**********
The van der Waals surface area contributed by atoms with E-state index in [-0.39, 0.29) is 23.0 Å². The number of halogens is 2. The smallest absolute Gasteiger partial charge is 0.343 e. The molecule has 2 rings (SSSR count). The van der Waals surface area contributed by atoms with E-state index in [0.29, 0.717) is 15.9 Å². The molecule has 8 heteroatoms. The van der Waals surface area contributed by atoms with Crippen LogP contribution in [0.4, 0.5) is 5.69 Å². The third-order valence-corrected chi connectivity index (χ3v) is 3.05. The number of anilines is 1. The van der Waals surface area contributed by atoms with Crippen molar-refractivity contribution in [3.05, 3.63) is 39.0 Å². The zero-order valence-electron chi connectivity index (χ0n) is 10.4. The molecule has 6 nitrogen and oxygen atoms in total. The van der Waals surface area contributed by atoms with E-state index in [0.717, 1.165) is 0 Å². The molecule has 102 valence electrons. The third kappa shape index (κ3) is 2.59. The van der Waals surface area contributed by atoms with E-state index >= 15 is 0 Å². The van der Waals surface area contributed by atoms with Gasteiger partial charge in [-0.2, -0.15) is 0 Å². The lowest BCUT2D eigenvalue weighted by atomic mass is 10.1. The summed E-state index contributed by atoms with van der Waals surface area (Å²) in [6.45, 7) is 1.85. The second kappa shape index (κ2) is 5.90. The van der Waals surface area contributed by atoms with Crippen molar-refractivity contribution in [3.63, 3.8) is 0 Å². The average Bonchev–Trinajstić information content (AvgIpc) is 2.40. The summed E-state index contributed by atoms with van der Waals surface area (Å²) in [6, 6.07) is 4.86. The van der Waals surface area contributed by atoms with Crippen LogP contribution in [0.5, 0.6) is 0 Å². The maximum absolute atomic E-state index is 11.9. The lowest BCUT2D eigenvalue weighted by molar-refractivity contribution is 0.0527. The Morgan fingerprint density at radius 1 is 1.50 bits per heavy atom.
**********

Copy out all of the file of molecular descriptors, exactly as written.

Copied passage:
The van der Waals surface area contributed by atoms with E-state index in [-0.39, 0.29) is 23.0 Å². The number of halogens is 2. The smallest absolute Gasteiger partial charge is 0.343 e. The molecule has 2 rings (SSSR count). The van der Waals surface area contributed by atoms with E-state index in [0.29, 0.717) is 15.9 Å². The molecule has 8 heteroatoms. The van der Waals surface area contributed by atoms with Crippen LogP contribution in [0.4, 0.5) is 5.69 Å². The third-order valence-corrected chi connectivity index (χ3v) is 3.05. The number of anilines is 1. The van der Waals surface area contributed by atoms with Crippen molar-refractivity contribution in [3.05, 3.63) is 39.0 Å². The zero-order valence-electron chi connectivity index (χ0n) is 10.4. The molecule has 6 nitrogen and oxygen atoms in total. The van der Waals surface area contributed by atoms with E-state index in [0.717, 1.165) is 0 Å². The molecule has 102 valence electrons. The third kappa shape index (κ3) is 2.59. The van der Waals surface area contributed by atoms with E-state index >= 15 is 0 Å². The van der Waals surface area contributed by atoms with Gasteiger partial charge in [-0.2, -0.15) is 0 Å². The lowest BCUT2D eigenvalue weighted by atomic mass is 10.1. The summed E-state index contributed by atoms with van der Waals surface area (Å²) in [6.45, 7) is 1.85. The second kappa shape index (κ2) is 5.90. The van der Waals surface area contributed by atoms with Crippen molar-refractivity contribution in [3.63, 3.8) is 0 Å². The average Bonchev–Trinajstić information content (AvgIpc) is 2.40. The summed E-state index contributed by atoms with van der Waals surface area (Å²) in [6, 6.07) is 4.86. The van der Waals surface area contributed by atoms with Crippen LogP contribution in [0.5, 0.6) is 0 Å². The maximum absolute atomic E-state index is 11.9. The lowest BCUT2D eigenvalue weighted by molar-refractivity contribution is 0.0527. The Morgan fingerprint density at radius 1 is 1.50 bits per heavy atom.